18 August 2018

Lying About "Security" Is Evil

… and that's totally inappropriate for a company with an alleged directive to its employees to "not be evil," Googleminions. Especially when the purported "security advice" is sent in a multi-level insecure form. In no particular order:

  • When you send me an e-mail imploring me to improve my security practices, do not send it as an HTML-formatted e-mail with both embedded graphics and a bunch of links, some of which do not match the display because there are session cookies embedded in the code. Including a direct link to log in to the account… which is exactly how phishing schemes work.
  • Do not generically classify a POP e-mail reader — that enables me to read e-mail as plain text (so that the code differences are startlingly visible, as in the free Thunderbird e-mail client) — as a "less-secure app." It may well be a "less-remunerative app because POP users don't see all of our ads or get all of our tracking cookies," but that is not the same thing as — or even closely related to — "less secure." (And the less said about the number of phishing schemes, malware-infested/pointing messages, and just plain spam that my client filters out that your own system doesn't, the better.)
  • As a bonus, using POP means one does not stay logged in to the central server constantly, so no penetration of the central server will necessarily enable access to anything of mine. Unjustifiably arrogant about your own security practices much? (Hint: I've hacked your system testing my own security.)
  • While we're on the subject of "inherently less secure," I've turned off every location-tracker on my phone, including half a dozen that aren't documented. I'm increasingly pissed off at your imprecations that I enable what you misleadingly and incorrectly call two-factor authentication for my Google accounts that would decrease security both by disclosing an unlisted number to you (the phone's Android activation is via a throw-away account accessed only fleetingly via a VPN) and requiring me to turn that location-tracking back on, because your purported two-factor authentication doesn't work if location-tracking is disabled.
  • When I wipe cookies off my system during an OS reinstall, or use a VPN on a public network when away from home (spoofing the IP address to look like one of your business partners!), don't block access to my more-secure-than-your-system-presumes POP reader (see the second and third bullet points above) on the ground that my device is "unrecognized" (even though retrieving the MAC address is trivial, and don't pretend otherwise)… especially when I've routed the VPN connection through, say, Dallas to hide my actual location as an additional security measure. Needless to say, I'm at least 1000km from Dallas at all relevant times.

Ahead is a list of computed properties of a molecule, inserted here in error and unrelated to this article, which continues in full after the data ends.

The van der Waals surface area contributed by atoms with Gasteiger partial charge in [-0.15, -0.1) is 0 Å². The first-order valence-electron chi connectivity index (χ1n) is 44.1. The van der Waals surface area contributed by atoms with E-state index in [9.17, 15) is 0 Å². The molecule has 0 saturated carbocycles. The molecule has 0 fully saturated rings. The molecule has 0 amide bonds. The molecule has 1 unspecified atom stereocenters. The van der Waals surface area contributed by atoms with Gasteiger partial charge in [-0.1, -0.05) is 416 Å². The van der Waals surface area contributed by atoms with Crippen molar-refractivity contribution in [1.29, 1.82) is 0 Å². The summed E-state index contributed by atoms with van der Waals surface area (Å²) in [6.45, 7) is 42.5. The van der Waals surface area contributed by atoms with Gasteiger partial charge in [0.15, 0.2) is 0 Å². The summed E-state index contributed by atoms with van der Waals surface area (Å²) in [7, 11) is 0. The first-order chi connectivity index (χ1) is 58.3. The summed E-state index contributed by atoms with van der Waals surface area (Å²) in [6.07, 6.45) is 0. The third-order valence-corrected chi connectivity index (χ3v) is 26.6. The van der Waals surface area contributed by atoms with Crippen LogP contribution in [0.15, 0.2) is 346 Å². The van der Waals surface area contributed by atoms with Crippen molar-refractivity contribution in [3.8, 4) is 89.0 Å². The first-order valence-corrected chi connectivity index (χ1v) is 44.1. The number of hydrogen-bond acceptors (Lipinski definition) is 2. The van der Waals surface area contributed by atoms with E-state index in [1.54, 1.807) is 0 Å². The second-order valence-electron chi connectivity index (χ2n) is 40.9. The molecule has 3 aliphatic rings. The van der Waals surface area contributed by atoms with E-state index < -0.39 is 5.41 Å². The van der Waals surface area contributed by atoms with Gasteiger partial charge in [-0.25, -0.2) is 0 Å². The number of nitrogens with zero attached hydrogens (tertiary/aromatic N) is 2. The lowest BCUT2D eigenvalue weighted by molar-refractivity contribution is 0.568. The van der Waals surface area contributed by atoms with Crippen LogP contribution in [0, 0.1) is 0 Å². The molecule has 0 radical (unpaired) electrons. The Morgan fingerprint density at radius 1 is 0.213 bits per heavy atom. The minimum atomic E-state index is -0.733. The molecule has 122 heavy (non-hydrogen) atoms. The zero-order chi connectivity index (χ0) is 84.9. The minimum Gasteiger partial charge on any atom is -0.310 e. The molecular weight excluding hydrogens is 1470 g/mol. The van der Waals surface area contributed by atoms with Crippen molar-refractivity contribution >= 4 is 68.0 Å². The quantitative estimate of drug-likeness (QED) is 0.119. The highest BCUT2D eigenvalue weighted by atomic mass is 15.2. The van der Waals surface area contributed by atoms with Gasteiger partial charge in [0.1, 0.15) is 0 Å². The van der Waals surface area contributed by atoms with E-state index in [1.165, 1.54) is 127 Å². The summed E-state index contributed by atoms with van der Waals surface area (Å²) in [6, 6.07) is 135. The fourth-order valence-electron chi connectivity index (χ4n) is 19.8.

Googleminions, your credibility on "security" is just about as good as the TSA's. Stop pretending that the "security advice" you're offering is anything other than "improved data collection validation." And the less said about any other aspect of your "security" systems — such as not enabling comments on websites through Google account verification if location data is turned off, and your continued unwillingness to mention the terms "EEFI" and "traffic analysis" (PDF) anywhere because their provenance as intelligence-gathering and covert-surveillance tools just might tip people off to what's really going on — the better. I'm less worried about the "surveillance state" than the "surveillance industry"… and, sadly, Google is actually a relatively good citizen in that industry. Or at least somewhat less evil than the default.

The irony of posting this screed through a Google-controlled system is purely intentional.